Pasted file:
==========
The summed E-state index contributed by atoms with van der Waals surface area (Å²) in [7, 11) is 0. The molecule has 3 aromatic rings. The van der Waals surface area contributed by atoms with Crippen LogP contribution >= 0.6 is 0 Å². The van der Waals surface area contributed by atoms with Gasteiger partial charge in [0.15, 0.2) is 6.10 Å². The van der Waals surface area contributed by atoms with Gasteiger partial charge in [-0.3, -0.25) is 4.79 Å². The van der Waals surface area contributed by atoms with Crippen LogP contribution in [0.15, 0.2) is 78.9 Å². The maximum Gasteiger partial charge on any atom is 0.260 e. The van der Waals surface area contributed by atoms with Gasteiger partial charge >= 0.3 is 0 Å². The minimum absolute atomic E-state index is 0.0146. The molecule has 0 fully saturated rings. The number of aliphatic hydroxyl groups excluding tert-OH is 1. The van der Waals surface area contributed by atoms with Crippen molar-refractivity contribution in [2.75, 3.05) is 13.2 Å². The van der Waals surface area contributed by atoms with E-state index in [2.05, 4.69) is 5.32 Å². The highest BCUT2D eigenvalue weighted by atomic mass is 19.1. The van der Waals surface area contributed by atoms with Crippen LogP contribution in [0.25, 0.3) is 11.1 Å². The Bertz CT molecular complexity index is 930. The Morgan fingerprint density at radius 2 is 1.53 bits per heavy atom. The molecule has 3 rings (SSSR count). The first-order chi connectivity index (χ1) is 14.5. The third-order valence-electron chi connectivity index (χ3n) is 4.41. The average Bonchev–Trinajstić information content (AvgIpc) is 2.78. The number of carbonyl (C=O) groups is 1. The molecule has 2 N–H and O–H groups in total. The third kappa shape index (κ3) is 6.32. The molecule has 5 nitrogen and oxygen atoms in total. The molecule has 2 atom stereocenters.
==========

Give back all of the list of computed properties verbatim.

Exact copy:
The summed E-state index contributed by atoms with van der Waals surface area (Å²) in [7, 11) is 0. The molecule has 3 aromatic rings. The van der Waals surface area contributed by atoms with Crippen LogP contribution >= 0.6 is 0 Å². The van der Waals surface area contributed by atoms with Gasteiger partial charge in [0.15, 0.2) is 6.10 Å². The van der Waals surface area contributed by atoms with Gasteiger partial charge in [-0.3, -0.25) is 4.79 Å². The van der Waals surface area contributed by atoms with Crippen LogP contribution in [0.15, 0.2) is 78.9 Å². The maximum Gasteiger partial charge on any atom is 0.260 e. The van der Waals surface area contributed by atoms with Gasteiger partial charge >= 0.3 is 0 Å². The minimum absolute atomic E-state index is 0.0146. The molecule has 0 fully saturated rings. The number of aliphatic hydroxyl groups excluding tert-OH is 1. The van der Waals surface area contributed by atoms with Crippen molar-refractivity contribution in [2.75, 3.05) is 13.2 Å². The van der Waals surface area contributed by atoms with E-state index in [2.05, 4.69) is 5.32 Å². The highest BCUT2D eigenvalue weighted by atomic mass is 19.1. The van der Waals surface area contributed by atoms with Crippen LogP contribution in [0.25, 0.3) is 11.1 Å². The Bertz CT molecular complexity index is 930. The Morgan fingerprint density at radius 2 is 1.53 bits per heavy atom. The molecule has 3 rings (SSSR count). The first-order chi connectivity index (χ1) is 14.5. The third-order valence-electron chi connectivity index (χ3n) is 4.41. The average Bonchev–Trinajstić information content (AvgIpc) is 2.78. The number of carbonyl (C=O) groups is 1. The molecule has 2 N–H and O–H groups in total. The third kappa shape index (κ3) is 6.32. The molecule has 5 nitrogen and oxygen atoms in total. The molecule has 2 atom stereocenters.